Projects in this field:
• Ball-on-three-balls test
• Notched ball test
• Toughness measurement of ceramic materials
• Miniaturization of strength testing
• Determination of the characteristics of thermistors and varistors
• Mechanical and electrical characterization of piezo stacks
• Silicon nitride for ball bearing balls
Layered ceramics have been proposed as an alternative choice for the design of structural ceramics with improved fracture toughness and mechanical reliability. The use of energy release mechanisms such as crack branching, crack deflection and/or crack bifurcation can improve the crack growth resistance of the material (Fig. 1). The use of tailored residual compressive stresses, either at the surface or in the internal layers, may also improve the strength as well as the crack resistance of the material during crack growth. In this regard, layered architectures designed with high compressive stresses can show higher strength and enhanced mechanical reliability, yielding in some particular cases a minimum mechanical resistance (threshold strength), below which the material does not fail.
In this project design parameters to optimize the strength and toughness of layered ceramics are sought, based on Fracture Mechanics analyses and experiments. Two multilayer ceramics based on the alumina-zirconia system, designed withexternal (ECS-laminates) and internal (ICS-laminates) compressive stresses (Fig. 2), have been investigated. An optimal architecture that maximizes material toughness and strength has been found for each design as a function of geometry and material properties.
From a flaw tolerant viewpoint, ECS-laminates are suitable for ceramic components with small cracks or flaws which are embedded in or near the potential tensile surface of the piece. On the other hand, the existence of large cracks or defects suggests the use of ICS-laminates to attain a more reliable response. This analysis can be extended to other laminates which hold such energy release mechanisms.
A minimum strength has been found for ICS-Laminates (threshold strength), leading to crack arrest in the compressive layers (see Fig. 3). This behaviour can be explained using a Weight Function analysis, showing that the residual compressive stresses are responsible for the toughening of the material, where the compressive layers can act as a barrier to crack propagation.
In principle, fractographic examinations are used to analyze unexpected failures in operation, to improve a material or to examine the quality of a product.
Brittle materials fail due to the presence of defects in the material (i.e. volume defects such as pores, inclusions, agglomerates, etc.) or surface defects.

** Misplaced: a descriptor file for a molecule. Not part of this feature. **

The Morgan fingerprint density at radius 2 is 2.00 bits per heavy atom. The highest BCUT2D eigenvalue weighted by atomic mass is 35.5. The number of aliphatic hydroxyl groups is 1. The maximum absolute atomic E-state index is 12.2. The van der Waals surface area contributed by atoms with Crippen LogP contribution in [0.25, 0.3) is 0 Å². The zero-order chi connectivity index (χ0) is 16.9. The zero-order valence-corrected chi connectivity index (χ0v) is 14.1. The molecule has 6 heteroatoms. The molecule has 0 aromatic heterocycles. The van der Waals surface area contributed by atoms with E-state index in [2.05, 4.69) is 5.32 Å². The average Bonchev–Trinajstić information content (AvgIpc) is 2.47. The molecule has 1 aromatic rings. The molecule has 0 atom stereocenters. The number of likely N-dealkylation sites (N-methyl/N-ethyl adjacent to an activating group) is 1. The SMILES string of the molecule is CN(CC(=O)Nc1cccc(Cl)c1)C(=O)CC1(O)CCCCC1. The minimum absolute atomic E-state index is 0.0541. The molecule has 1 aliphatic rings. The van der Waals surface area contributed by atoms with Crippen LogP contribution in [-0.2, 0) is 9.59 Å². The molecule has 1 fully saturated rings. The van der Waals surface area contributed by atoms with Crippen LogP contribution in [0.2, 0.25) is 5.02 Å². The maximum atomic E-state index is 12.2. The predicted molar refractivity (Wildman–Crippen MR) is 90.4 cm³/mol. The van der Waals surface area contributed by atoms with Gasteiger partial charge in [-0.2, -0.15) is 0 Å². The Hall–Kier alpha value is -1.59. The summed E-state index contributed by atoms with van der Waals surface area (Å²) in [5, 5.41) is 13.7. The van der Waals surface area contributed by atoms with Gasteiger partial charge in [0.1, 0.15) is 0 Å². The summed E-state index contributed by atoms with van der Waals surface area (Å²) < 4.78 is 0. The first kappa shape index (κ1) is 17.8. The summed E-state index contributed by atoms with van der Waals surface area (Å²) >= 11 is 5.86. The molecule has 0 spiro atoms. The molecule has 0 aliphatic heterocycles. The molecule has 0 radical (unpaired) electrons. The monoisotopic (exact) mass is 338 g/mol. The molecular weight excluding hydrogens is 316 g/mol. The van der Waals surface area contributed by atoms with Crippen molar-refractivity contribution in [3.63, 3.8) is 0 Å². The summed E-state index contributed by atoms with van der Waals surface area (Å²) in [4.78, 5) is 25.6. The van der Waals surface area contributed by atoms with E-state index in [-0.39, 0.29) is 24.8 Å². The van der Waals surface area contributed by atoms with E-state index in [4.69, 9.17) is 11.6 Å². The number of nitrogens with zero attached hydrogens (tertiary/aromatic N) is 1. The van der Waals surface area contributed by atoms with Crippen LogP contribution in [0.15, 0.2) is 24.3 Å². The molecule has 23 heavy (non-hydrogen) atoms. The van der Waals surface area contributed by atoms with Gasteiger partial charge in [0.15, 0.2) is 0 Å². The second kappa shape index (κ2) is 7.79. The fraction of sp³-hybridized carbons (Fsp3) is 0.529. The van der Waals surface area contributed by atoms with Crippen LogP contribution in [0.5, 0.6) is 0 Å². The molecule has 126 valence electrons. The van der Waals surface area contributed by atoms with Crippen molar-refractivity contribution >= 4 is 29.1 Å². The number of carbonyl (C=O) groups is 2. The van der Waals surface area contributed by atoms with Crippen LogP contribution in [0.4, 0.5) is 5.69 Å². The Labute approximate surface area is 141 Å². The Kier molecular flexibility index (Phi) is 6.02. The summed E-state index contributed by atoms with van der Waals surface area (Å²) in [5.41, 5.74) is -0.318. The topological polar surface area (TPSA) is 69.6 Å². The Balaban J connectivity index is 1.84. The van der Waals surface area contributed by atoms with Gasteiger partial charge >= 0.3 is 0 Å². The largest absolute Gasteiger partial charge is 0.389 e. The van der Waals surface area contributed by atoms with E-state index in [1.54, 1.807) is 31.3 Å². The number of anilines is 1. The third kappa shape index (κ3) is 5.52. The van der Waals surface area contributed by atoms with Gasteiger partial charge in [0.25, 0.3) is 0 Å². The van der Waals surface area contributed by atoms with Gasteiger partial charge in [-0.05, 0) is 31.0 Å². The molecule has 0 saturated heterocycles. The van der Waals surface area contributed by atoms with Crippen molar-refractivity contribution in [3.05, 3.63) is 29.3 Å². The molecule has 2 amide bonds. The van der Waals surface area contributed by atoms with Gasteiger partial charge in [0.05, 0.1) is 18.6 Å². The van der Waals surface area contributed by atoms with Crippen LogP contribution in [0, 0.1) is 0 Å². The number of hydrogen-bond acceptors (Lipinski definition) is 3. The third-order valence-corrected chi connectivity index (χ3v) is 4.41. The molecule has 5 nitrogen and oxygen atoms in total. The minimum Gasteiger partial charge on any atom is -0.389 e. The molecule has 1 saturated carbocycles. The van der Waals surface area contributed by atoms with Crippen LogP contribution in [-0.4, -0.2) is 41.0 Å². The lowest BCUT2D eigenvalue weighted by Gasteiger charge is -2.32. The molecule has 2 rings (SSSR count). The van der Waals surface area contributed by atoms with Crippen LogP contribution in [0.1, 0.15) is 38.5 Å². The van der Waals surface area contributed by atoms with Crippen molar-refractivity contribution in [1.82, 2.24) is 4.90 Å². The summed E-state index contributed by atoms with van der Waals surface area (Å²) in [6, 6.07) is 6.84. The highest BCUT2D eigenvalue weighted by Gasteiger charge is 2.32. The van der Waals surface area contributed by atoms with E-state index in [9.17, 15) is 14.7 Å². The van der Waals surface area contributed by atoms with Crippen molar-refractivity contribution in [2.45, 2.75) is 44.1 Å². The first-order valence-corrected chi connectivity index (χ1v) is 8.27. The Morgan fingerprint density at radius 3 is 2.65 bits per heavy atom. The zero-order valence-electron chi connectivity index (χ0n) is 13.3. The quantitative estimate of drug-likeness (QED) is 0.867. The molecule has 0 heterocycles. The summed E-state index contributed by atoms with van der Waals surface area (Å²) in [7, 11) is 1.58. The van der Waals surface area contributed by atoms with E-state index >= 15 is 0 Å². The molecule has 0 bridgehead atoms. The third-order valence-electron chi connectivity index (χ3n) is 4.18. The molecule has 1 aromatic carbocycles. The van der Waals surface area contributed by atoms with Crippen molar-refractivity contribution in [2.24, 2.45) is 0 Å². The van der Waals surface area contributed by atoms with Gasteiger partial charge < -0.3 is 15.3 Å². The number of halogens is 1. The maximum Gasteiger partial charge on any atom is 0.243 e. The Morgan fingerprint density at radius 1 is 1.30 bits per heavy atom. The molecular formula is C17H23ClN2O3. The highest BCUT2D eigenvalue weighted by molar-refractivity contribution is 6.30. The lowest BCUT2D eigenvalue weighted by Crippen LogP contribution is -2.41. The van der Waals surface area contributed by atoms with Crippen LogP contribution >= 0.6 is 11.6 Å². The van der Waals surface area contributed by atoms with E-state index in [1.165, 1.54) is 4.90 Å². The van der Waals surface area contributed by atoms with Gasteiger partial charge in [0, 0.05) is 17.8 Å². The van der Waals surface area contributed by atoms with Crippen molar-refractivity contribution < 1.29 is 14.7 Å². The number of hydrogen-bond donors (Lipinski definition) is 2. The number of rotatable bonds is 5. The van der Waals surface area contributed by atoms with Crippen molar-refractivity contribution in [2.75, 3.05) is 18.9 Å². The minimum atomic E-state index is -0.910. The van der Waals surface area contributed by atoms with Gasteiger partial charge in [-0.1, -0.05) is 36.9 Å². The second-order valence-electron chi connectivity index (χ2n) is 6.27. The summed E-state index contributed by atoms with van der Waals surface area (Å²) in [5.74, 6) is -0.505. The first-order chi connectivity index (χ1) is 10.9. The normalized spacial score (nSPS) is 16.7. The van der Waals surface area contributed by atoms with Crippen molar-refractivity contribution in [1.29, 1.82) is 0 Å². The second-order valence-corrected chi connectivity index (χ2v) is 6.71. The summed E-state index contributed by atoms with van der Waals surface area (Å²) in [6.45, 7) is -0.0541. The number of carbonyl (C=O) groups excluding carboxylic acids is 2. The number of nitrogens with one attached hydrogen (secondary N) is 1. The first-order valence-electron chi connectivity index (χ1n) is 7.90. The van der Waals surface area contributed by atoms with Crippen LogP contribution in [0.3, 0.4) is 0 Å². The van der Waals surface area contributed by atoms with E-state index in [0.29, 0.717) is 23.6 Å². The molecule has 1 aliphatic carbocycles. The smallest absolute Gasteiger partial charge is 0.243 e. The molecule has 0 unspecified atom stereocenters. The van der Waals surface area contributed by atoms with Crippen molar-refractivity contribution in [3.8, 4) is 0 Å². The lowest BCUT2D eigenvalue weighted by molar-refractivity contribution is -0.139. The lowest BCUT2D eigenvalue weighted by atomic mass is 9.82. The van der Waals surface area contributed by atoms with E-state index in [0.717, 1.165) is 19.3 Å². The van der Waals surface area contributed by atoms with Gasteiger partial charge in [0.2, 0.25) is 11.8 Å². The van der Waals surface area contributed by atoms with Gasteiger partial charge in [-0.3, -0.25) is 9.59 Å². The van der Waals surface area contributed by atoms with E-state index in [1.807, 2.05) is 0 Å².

Surface defects are mainly defects that originate from surface processing (i.e. grinding) or are introduced into the surface through improper handling of the components and samples. In order to identify such defects, fractographic examinations are usually carried out after strength tests.
Ceramics contain a large number of small manufacturing-related "defects". They can be considered as material inhomogeneities that lead to local stress concentrations. These “defects” can be described as cracks. The failure of ceramics is usually based on such a defect (the one that causes the failure). Large defects cause low strength values. The Griffith / Irwin failure criterion predicts that the strength scales with the reciprocal of the square root of the defect size. Since the largest (fracture-inducing) defects are of different sizes in geometrically identical specimens, the strength of the specimens is also different: the strength has a large inherent scatter which can be described with a distribution function.
The topic of fracture statistics of ceramic materials has been a central research area since the institute was founded. The activities are based on the work of Danzer and Danzer et al., In which the fundamental relationship between the distribution of defect sizes in the material and the fracture statistics of samples are described. Also, the first applications of this knowledge on materials with property gradients are presented.
When working on fracture statistics, a large number of specimens are usually tested under defined conditions in order to obtain a distribution function for the fracture probability as a function of the fracture stress. Well-ensured experimental results that can be used as a basis for fractional statistical theories are practically impossible to obtain because of the high costs for preparing samples. Therefore, strength distributions are generated virtually using Monte Carlo simulations. In this way, typical measured values can be “generated” on the assumption that the “correct” distribution is known. Comparisons between simulated and measured samples provide important information about the material behavior. Using this method, the confidence intervals of the Weibull parameters were determined as a function of the sample size by simulating thousands of samples.
Further work shows that it is not possible to differentiate between a 2-parameter and a 3-parameter Weibull distribution with the sample sizes customary in practice (around 30 strength tests). It is also not possible to clearly determine whether a Weibull distribution, a normal distribution or a log-normal distribution is present. To do this, the sample size would have to be increased significantly.